Compassion in Action


PILLAR 4: Holiness of Character

Compassion in Action


God is love, and He is full of mercy and compassion. While we are developing into wholehearted leaders, a characteristic we want to see within us is compassion. We want to see compassion in action. Compassion goes hand in hand with generosity.

“Therefore, as God’s chosen people, holy and dearly loved, clothe yourselves with compassion, kindness, humility, gentleness, and patience.

Bear with each other and forgive one another if any of you has a grievance against someone. Forgive as the Lord forgave you.

And over all these virtues put on love, which binds them all together in perfect unity.”

(Colossians 3:12-14 NIV)

In this passage, we see how compassion is paired with other amazing characteristics of Christ. But compassion comes first as if it’s the launching pad for kindness and humility and gentleness and patience.


What is compassion?

In Latin, com means “with,” and pati (passion) means “suffering.” Compassion literally means coming alongside someone who is suffering. It is setting aside our indifference and connecting with those in pain.

It doesn’t matter if they deserve it. It’s clothing ourselves with love, uniting with them in the same way Jesus united with us when we least deserved it.

To be compassionate, we must first be aware. We must be observant of what’s going on around us. Jesus did that. When He saw those vast crowds, He first noticed their felt needs – sickness, disability, demon possession, hunger – and He met those needs. He healed them, and He cast out the demons, and He fed them. And then, He taught them about the kingdom of God.

Compassion is not just feeling pity for someone’s distress. It’s doing something about it. Compassion requires action.

“Suppose a brother or a sister is without clothes and daily food. If one of you says to them, ‘Go in peace; keep warm and well fed,’ but does nothing about their physical needs, what good is it? In the same way, faith by itself, if it is not accompanied by action, is dead.”

(James 2:15-17 NIV)

Compassion is truly feeling for another person – being able to put yourself in their shoes and identify with them.


Why are healthy boundaries important?

The key is to not lose your value in the process. If you lose your value, you end up over-giving or doing too much to the point that you’re over-sacrificing and possibly enabling others in their dysfunction or possibly become codependent in that relationship. We need to find a healthy balance and have healthy boundaries.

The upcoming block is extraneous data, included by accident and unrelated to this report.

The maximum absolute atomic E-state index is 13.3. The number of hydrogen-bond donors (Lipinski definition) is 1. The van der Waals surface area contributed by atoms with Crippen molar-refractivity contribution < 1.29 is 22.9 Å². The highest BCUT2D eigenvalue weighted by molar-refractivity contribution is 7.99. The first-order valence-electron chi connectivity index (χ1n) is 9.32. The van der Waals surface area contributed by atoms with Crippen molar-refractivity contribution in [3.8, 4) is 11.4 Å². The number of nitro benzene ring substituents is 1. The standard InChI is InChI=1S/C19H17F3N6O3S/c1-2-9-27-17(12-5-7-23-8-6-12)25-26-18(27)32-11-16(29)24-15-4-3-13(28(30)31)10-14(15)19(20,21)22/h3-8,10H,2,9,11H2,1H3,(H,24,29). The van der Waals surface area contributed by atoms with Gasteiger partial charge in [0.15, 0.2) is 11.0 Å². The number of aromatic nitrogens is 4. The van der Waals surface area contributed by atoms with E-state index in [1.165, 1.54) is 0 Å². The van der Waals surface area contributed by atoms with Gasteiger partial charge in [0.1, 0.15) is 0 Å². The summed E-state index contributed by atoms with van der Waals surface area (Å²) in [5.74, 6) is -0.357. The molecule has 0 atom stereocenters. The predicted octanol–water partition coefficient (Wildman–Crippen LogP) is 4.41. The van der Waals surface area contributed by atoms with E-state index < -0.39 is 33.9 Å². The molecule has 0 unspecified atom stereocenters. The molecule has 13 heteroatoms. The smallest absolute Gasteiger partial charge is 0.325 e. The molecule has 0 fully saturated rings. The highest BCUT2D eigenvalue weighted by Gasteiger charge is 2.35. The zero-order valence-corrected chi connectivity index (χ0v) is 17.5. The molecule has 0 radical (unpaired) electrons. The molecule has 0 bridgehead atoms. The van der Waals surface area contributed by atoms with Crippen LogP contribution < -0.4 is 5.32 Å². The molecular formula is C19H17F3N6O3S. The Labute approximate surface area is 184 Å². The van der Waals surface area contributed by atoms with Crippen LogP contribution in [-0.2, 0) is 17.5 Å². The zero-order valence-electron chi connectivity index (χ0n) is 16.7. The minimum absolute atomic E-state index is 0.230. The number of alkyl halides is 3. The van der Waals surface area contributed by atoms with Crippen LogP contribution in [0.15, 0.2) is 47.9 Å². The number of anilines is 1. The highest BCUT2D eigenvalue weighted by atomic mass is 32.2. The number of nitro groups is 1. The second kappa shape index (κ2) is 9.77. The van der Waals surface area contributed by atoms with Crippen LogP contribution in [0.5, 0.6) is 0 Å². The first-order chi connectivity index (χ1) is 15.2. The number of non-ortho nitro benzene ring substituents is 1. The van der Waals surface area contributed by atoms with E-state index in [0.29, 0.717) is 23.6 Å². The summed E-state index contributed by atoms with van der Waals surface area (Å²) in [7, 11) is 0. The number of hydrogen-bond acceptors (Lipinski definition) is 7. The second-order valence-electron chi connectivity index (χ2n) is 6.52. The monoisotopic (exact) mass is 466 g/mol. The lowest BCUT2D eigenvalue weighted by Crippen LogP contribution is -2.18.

It’s super important for us to be able to recognize what healthy boundaries look like. We don’t want to misuse the concept of boundaries as an excuse to stay disconnected from people and do nothing and not have compassion. We don’t want to ignore people’s needs because we’re afraid of becoming enablers. It’s a fine line. We must prayerfully consider each situation, asking God how to best help them. And, you know, God might tell us to do something which might not be our first instinct.

For example, after the great tsunami in Thailand, the fishermen on the coast had lost everything – literally, every material thing they owned. And the government was helping them with the housing situation, and some relief agencies were providing food and clothing. But one Christian relief agency gave them materials to rebuild their boats. That got them out of dependence and back into their livelihood, so they could provide for their families. It was compassion that looked into the future and not just at the immediate needs.


What will a heart of compassion do?

The heart of compassion will lead you to some amazing things. We know that our God is a compassionate God. Clothing ourselves with compassion means we first must subdue the censorious, critical, untender part of our hearts. And then we follow the example Jesus set, looking around, seeing those in need, and doing what God’s leads us to do to come alongside them and help them.


What is the opposite of compassion?

Judging others is the opposite of feeling compassion for them. Here’s the thing. You can’t judge somebody and have compassion at the same time. So, if you’re looking at a homeless person on the side of the road, you cannot judge them and have compassion for them at the same time. If you see someone in need, you cannot judge them and have compassion for them simultaneously. Even if there’s sin in their life or addictions or poor choices, you cannot judge them and have love and compassion at the same time.

So, make sure you stay in compassion. Learn how to get outside of yourself and think about that other person. This is a kind of heart check, right? Check your Guardian – is Guardian setting healthy boundaries? Or is Guardian being overprotective? Ask God to help you see the situation the way He views it, rather than leaping into judgment. Invite God to soften your heart – your Emotion – and stretch your heart of compassion. Ask Him to show your Function how to be His hands and feet to those who are hurting.

Finally, all of you, be like-minded, be sympathetic, love one another,

 be compassionate, and humble. (1 Peter 3:8 NIV)



Was this Article Helpful?

If this article was helpful to you, please consider linking this article to your own blog or sharing this through the social buttons below. You will also find other great articles at “Blog“.


Print Friendly, PDF & Email